Kid 'Scoot' Bikes

By STEPHEN REGENOLD

“If your toddler can walk, your toddler can ride.” That’s a tag line from Strider Sports International, a Rapid City, S.D., company, and maker of its namesake Strider “scoot bike” for small kids. The point with the product, which is a scooter with no pedals, chain or gears, is to teach balance on two wheels and let kids skip training wheels altogether to go right to riding a bike.

It works. Our young boy, Charlie, rode a Strider for a couple weeks before turning four-years-old this spring. Just after his birthday, he put down the Strider and gripped the handlebars of a small kid bike without training wheels. Despite a wobbly start, Charlie was pedaling and riding in fine balance within a few hours all the way down our block.

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Toddler with Strider bike

Friends of mine tout their kids were riding a bike by age three years thanks to a Skuut Toddler Bike, which is a similar product. Both the Strider (www.stridersports.com) and the Skuut (www.skuut.com) cost about $100. The Skuut is made out of wood and has rubber wheels. The Strider has a steel frame and hard foam wheels that cannot pop.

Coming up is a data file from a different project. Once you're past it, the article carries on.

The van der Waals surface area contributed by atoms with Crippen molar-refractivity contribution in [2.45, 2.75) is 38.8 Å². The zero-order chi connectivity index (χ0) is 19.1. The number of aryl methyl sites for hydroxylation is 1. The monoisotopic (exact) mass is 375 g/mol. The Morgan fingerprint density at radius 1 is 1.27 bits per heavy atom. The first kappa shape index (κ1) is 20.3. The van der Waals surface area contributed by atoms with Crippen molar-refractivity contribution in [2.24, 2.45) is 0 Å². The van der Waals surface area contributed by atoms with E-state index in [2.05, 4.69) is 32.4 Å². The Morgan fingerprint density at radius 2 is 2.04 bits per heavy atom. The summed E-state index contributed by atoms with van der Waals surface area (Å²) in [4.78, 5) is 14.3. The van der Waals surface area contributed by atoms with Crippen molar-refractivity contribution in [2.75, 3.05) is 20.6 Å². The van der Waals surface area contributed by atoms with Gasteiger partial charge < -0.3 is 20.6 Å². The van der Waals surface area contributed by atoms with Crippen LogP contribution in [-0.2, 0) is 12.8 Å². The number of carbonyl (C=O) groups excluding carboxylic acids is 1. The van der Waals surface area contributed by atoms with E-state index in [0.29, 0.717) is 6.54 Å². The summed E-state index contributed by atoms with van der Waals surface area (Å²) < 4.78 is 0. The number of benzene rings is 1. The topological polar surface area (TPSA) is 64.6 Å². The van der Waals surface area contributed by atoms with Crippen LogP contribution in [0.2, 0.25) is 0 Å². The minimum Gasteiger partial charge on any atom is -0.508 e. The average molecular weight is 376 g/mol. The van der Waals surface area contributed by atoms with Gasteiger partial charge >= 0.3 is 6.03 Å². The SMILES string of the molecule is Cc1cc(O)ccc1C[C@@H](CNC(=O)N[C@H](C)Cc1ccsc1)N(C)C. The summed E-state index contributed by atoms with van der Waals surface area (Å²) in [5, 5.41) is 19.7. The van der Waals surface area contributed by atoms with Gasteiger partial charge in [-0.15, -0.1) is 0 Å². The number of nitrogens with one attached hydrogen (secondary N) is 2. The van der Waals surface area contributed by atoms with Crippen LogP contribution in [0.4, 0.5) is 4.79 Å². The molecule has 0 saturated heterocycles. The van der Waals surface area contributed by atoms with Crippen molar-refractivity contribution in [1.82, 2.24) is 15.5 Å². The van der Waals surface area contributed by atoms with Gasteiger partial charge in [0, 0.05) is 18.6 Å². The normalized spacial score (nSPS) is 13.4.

Charlie took right to the Strider. He started slow, sitting on the seat and walking down the sidewalk with the wheels rolling along. As he got used to the motion, he’d push off and lift his feet to glide.

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Skuut bike

To accommodate foot placement, the Strider has built integrated footrests into the frame. With minimal instruction, Charlie found the footrests, which are on both sides of the frame in front of the rear wheel, and stepped naturally back to rest and ride while the wheels glided free. When the Strider slowed, our son would remove his feet and stand up to stop.

The skills learned on the scooter translated quickly once Charlie stepped up to ride his “big boy” bike. The balance, hand grip, and the general motions were the same. The only difference is now he pedals for momentum instead of “running” with his feet.

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Strider bike

Beyond Strider or Skuut, companies including Schwinn and others make similar pedals-less, “learn-to-ride” products. If you have a coordinated, adventurous young kid and want to skip the training-wheels stage, in my experience these made-for-kids bikes are a must-buy.

—Stephen Regenold is founder and editor of www.gearjunkie.com. Connect with Regenold at Facebook.com/TheGearJunkie or on Twitter via @TheGearJunkie.

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